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Letter/e-mails to a Public Repository

Letter/mails sent to a public repository are a little shorter than letter/e-mails sent to relatives.  Get to the point by briefly and concisely describing research problems and then give only enough facts to help the staff understand your request.  It is a good idea to send along a pedigree chart and a few family group sheets to help with the explanation.  Make sure that the complete name of each relative, place of residence and the approximate date of the event are noted and that the name and the address of the writer is printed legibly.  Do not expect detailed research.  It is not wise to ask for all the data in the institution on a particular family, as this question is far too general.  The small number of staff and the large number of requests prevent staff from spending much time on individual interests.  Remember that specific and brief questions have the best chance of getting an answer.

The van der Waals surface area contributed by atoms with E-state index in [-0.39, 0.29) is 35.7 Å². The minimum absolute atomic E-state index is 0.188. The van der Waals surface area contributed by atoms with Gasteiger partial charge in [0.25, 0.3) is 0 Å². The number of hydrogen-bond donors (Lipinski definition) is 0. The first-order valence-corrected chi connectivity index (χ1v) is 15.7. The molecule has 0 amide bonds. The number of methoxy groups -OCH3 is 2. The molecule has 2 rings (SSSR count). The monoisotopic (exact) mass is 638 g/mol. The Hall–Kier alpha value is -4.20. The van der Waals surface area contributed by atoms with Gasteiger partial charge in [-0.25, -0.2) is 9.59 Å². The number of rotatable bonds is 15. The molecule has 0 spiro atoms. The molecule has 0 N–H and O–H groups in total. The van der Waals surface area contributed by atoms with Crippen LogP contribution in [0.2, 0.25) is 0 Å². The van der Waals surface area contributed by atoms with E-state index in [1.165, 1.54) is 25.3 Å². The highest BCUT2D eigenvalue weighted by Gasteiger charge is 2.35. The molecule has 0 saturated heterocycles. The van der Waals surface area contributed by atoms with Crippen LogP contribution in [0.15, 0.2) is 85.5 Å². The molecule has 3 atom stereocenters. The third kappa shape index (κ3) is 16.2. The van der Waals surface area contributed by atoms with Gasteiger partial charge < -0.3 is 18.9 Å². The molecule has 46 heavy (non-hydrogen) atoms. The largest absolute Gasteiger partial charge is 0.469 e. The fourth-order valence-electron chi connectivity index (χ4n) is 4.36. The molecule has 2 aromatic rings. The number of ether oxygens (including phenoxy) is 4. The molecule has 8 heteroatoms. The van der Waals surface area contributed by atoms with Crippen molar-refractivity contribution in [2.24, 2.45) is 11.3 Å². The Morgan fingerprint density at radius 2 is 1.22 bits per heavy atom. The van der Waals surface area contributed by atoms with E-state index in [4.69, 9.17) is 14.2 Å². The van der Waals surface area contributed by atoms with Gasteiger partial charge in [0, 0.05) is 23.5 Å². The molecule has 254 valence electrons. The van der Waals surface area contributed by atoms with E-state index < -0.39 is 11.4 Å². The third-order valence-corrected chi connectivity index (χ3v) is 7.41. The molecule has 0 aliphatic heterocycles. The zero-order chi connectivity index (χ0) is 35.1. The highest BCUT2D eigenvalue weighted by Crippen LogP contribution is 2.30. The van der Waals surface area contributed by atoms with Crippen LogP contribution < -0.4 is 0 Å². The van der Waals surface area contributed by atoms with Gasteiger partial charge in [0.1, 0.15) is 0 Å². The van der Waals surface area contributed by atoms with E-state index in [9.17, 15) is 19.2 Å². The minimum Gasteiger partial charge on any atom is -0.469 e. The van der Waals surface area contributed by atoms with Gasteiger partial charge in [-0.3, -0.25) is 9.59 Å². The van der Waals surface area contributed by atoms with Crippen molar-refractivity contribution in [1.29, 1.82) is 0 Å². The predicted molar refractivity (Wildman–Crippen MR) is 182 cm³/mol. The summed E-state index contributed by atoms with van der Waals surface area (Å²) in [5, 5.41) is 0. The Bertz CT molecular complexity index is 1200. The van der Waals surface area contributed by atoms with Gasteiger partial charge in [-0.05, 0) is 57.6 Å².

When writing to public repositories, ask for copies of guides they have to assist in researching family and local history.  The PANB, for example, will send out various guides including a beginners' guide, and genealogical  guides for each of the province's fifteen counties containing lists of microfilmed records that can be borrowed through local libraries.  Some institutions will send out material on interlibrary loan or will photocopy items.  Most public institutions will not undertake extensive photocopying tasks.  If you request a small number of copies, include sufficient payment to cover photocopying expenses and postage and offer to pay any extra should costs be higher than expected.

It is not a good idea to prepare a form letter/e-mail and send copies to various provincial and local institutions as this may result in duplication of research by staff, causes irritation, and can result in your request not being answered.  It is better to write a separate letter/e-mail to each institution outlining research needs and informing them of requests sent elsewhere.